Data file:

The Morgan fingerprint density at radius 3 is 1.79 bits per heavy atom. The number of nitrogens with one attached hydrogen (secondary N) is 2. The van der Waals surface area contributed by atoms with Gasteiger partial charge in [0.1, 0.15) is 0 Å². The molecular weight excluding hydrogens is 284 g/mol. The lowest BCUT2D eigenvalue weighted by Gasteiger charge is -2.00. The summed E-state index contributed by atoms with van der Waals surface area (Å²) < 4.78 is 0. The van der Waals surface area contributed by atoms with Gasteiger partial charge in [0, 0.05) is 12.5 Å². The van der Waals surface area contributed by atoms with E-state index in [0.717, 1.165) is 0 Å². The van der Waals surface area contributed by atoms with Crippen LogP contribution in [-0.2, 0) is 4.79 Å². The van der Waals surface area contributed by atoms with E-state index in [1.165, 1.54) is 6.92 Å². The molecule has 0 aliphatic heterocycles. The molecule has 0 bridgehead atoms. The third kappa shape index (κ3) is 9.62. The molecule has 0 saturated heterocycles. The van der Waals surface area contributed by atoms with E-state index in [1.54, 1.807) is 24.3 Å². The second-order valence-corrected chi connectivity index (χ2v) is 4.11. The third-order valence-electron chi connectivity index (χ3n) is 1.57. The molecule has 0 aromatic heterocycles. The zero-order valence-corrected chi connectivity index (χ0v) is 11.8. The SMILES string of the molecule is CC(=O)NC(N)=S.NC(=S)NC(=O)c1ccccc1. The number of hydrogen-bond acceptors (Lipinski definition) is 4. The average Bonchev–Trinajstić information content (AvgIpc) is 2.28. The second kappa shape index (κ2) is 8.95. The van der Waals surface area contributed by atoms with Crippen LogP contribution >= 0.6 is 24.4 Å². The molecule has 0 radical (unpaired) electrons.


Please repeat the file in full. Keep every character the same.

The Morgan fingerprint density at radius 3 is 1.79 bits per heavy atom. The number of nitrogens with one attached hydrogen (secondary N) is 2. The van der Waals surface area contributed by atoms with Gasteiger partial charge in [0.1, 0.15) is 0 Å². The molecular weight excluding hydrogens is 284 g/mol. The lowest BCUT2D eigenvalue weighted by Gasteiger charge is -2.00. The summed E-state index contributed by atoms with van der Waals surface area (Å²) < 4.78 is 0. The van der Waals surface area contributed by atoms with Gasteiger partial charge in [0, 0.05) is 12.5 Å². The van der Waals surface area contributed by atoms with E-state index in [0.717, 1.165) is 0 Å². The van der Waals surface area contributed by atoms with Crippen LogP contribution in [-0.2, 0) is 4.79 Å². The van der Waals surface area contributed by atoms with E-state index in [1.165, 1.54) is 6.92 Å². The molecule has 0 aliphatic heterocycles. The molecule has 0 bridgehead atoms. The third kappa shape index (κ3) is 9.62. The molecule has 0 saturated heterocycles. The van der Waals surface area contributed by atoms with E-state index in [1.54, 1.807) is 24.3 Å². The second-order valence-corrected chi connectivity index (χ2v) is 4.11. The third-order valence-electron chi connectivity index (χ3n) is 1.57. The molecule has 0 aromatic heterocycles. The zero-order valence-corrected chi connectivity index (χ0v) is 11.8. The SMILES string of the molecule is CC(=O)NC(N)=S.NC(=S)NC(=O)c1ccccc1. The number of hydrogen-bond acceptors (Lipinski definition) is 4. The average Bonchev–Trinajstić information content (AvgIpc) is 2.28. The second kappa shape index (κ2) is 8.95. The van der Waals surface area contributed by atoms with Crippen LogP contribution >= 0.6 is 24.4 Å². The molecule has 0 radical (unpaired) electrons.